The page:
Artist Makes a Case for His Pet Dog’s Conceptual Work
In a Huffington Post editorial, artist F. Scott Hess makes a compelling case for his pet dog Roxy’s “artwork” that will either amuse or horrify you, depending on how cynical you are about the state of contemporary art.
To wit: Hess photographs a pee stain that bears more than a passing resemblance to Roxy, dubbing the unintentional self portrait Piss Dog, and describing it as “reminiscent of the delicate wash drawings of Josef Beuys, and so much more organic than Andres Serrano‘s Piss Christ.”
When Roxy tears up a stuffed animal, it becomes a Mike Kelly tribute. A chewed dog toy becomes a “reworked found object,” and bones and sticks become pointed commentaries about human society. Consider Egg Carton: when Roxy roots through the recycling bin, going to town on the cardboard packaging, Hess can imagine the overwrought artist’s statement that might accompany such a piece if it appeared in a gallery.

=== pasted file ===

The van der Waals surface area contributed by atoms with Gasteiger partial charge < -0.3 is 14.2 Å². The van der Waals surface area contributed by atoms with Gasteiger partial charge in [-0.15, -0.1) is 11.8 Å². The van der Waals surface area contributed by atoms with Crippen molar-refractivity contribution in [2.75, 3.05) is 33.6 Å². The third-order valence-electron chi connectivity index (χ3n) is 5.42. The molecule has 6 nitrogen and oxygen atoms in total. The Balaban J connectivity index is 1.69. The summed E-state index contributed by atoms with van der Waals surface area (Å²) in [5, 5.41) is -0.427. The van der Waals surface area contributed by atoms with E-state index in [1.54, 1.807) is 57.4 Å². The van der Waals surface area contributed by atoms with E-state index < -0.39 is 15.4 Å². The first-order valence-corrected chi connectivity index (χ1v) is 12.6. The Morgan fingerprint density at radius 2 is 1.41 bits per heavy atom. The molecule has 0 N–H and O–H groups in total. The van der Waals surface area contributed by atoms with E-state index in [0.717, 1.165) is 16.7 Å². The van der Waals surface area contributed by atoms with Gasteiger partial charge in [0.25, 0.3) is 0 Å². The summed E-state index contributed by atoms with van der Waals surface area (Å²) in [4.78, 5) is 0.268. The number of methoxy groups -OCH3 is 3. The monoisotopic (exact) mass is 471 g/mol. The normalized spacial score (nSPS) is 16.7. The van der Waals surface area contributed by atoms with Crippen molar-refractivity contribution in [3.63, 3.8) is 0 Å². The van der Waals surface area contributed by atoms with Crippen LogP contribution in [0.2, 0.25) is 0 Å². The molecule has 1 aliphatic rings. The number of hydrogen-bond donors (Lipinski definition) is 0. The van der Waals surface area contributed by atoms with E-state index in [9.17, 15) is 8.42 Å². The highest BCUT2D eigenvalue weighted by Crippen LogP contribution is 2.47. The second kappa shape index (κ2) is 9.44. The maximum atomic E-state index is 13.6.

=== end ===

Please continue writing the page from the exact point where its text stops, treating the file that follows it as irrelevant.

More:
Egg Carton speaks to the fragility of inter-species existence. Through the choice of a shredded egg container, Roxy also questions the packaging of fragility as a commodity in capitalist media, and this in turn frames her own art discourse as a non-human female conceptual artist speaking through the transitory medium of decaying and discarded ‘artifacts’ in a pre/post-technological paradigm.
The not-so-subtle jab at conceptual and performance based art continues, with Hess admitting “it is getting to the point where I can’t tell her art acts from life acts. . . . is it art simply because my dog intends it as art?”
The article concludes with a heartfelt plea to grant Roxy, a “ground-breaking, bone-crushing feminist artist” of the Bow-Wow Haus school, with a Masters of Fine Art degree, and a link to the dog’s Facebook account, natch.
At least Hess can’t try to claim copyright (see “No, Monkey Selfies Cannot Be Copyrighted“).
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